Tax season will not kick in until Jan. 30

WASHINGTON — Following the January tax law changes made by Congress under the American Taxpayer Relief Act (ATRA), the Internal Revenue Service will not open the 2013 filing season and begin processing individual income tax returns until Jan. 30.

The IRS will begin accepting tax returns on that date after updating forms and completing programming and testing of its processing systems, to reflect the bulk of the late tax law changes enacted Jan. 2.

That means the vast majority of tax filers — more than 120 million households — should be able to start filing tax returns starting Jan 30.

The IRS estimates that remaining households will be able to start filing in late February or into March because of the need for more extensive form and processing systems changes. This group includes people claiming residential energy credits, depreciation of property or general business credits.

Encouraging e-filing

The IRS will not process paper tax returns before the anticipated Jan. 30 opening date. Officials said there is no advantage to filing on paper before the opening date, and taxpayers will receive their tax refunds faster by using e-file with direct deposit. More than 80 percent of taxpayers filed electronically last year.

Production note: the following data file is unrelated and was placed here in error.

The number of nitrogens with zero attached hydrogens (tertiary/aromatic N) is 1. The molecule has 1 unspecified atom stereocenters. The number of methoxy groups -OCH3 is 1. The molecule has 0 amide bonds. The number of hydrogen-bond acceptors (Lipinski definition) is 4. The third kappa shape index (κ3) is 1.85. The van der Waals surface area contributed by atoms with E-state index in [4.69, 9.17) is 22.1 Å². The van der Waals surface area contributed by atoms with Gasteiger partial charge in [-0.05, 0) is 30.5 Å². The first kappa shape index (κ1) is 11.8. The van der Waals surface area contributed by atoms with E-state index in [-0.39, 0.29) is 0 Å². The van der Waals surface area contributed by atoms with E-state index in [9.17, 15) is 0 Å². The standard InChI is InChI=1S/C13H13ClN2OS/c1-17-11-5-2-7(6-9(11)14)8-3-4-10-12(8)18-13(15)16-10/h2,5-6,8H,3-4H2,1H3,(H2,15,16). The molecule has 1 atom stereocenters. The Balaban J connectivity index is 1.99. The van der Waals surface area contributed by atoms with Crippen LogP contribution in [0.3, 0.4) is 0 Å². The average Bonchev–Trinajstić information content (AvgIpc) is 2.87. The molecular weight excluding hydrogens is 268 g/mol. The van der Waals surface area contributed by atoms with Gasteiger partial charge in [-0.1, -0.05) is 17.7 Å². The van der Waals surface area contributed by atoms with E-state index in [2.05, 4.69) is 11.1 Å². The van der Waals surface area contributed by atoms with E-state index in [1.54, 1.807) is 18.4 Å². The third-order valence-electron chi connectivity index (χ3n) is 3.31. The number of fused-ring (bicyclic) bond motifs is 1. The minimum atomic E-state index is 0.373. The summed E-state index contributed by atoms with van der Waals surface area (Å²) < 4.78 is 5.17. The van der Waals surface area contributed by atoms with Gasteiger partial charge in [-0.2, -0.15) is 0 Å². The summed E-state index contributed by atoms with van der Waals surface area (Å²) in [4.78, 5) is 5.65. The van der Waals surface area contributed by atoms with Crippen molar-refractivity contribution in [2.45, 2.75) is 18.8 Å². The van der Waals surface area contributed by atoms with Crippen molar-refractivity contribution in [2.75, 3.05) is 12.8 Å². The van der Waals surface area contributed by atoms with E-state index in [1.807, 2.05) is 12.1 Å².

Who can file Jan. 30?

The IRS anticipates the vast majority of all taxpayers can file starting Jan. 30, regardless of whether they file electronically or on paper. The IRS will be able to accept tax returns affected by the late Alternative Minimum Tax (AMT) patch as well as the three major extender provisions for people claiming the state and local sales tax deduction, higher education tuition and fees deduction and educator expenses deduction.

Who can’t file until later?

There are several forms affected by the late legislation that require more extensive programming and testing of IRS systems. The IRS hopes to begin accepting tax returns including these tax forms between late February and into March; a specific date will be announced later.

The key forms that require more extensive programming changes include Form 5695 (Residential Energy Credits), Form 4562 (Depreciation and Amortization) and Form 3800 (General Business Credit).

A full listing of the forms that won t be accepted until later is available on IRS.gov.

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